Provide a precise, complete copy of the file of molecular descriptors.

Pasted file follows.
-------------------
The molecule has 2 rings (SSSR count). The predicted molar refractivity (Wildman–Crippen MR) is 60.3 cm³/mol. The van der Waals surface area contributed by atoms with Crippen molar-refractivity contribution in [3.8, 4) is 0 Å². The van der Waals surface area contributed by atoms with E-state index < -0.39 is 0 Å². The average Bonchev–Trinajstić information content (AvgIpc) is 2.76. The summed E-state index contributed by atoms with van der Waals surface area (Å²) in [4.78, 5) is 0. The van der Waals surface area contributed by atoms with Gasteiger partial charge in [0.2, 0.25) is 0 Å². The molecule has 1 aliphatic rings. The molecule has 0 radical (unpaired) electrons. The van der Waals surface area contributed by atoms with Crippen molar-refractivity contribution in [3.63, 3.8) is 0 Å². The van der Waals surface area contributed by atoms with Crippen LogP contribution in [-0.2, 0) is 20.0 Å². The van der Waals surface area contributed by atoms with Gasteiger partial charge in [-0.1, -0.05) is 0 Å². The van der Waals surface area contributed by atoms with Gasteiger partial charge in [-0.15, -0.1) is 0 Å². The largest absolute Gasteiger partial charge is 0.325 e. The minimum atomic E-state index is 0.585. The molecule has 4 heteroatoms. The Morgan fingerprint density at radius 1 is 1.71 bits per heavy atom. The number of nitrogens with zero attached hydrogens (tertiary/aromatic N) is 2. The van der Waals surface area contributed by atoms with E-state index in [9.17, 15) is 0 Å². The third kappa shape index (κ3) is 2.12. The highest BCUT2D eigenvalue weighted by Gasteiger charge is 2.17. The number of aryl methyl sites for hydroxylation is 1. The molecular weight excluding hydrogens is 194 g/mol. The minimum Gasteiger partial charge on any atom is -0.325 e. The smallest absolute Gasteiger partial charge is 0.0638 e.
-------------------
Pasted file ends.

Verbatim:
The molecule has 2 rings (SSSR count). The predicted molar refractivity (Wildman–Crippen MR) is 60.3 cm³/mol. The van der Waals surface area contributed by atoms with Crippen molar-refractivity contribution in [3.8, 4) is 0 Å². The van der Waals surface area contributed by atoms with E-state index < -0.39 is 0 Å². The average Bonchev–Trinajstić information content (AvgIpc) is 2.76. The summed E-state index contributed by atoms with van der Waals surface area (Å²) in [4.78, 5) is 0. The van der Waals surface area contributed by atoms with Gasteiger partial charge in [0.2, 0.25) is 0 Å². The molecule has 1 aliphatic rings. The molecule has 0 radical (unpaired) electrons. The van der Waals surface area contributed by atoms with Crippen molar-refractivity contribution in [3.63, 3.8) is 0 Å². The van der Waals surface area contributed by atoms with Crippen LogP contribution in [-0.2, 0) is 20.0 Å². The van der Waals surface area contributed by atoms with Gasteiger partial charge in [-0.1, -0.05) is 0 Å². The van der Waals surface area contributed by atoms with Gasteiger partial charge in [-0.15, -0.1) is 0 Å². The largest absolute Gasteiger partial charge is 0.325 e. The minimum atomic E-state index is 0.585. The molecule has 4 heteroatoms. The Morgan fingerprint density at radius 1 is 1.71 bits per heavy atom. The number of nitrogens with zero attached hydrogens (tertiary/aromatic N) is 2. The van der Waals surface area contributed by atoms with E-state index in [9.17, 15) is 0 Å². The third kappa shape index (κ3) is 2.12. The highest BCUT2D eigenvalue weighted by Gasteiger charge is 2.17. The number of aryl methyl sites for hydroxylation is 1. The molecular weight excluding hydrogens is 194 g/mol. The minimum Gasteiger partial charge on any atom is -0.325 e. The smallest absolute Gasteiger partial charge is 0.0638 e.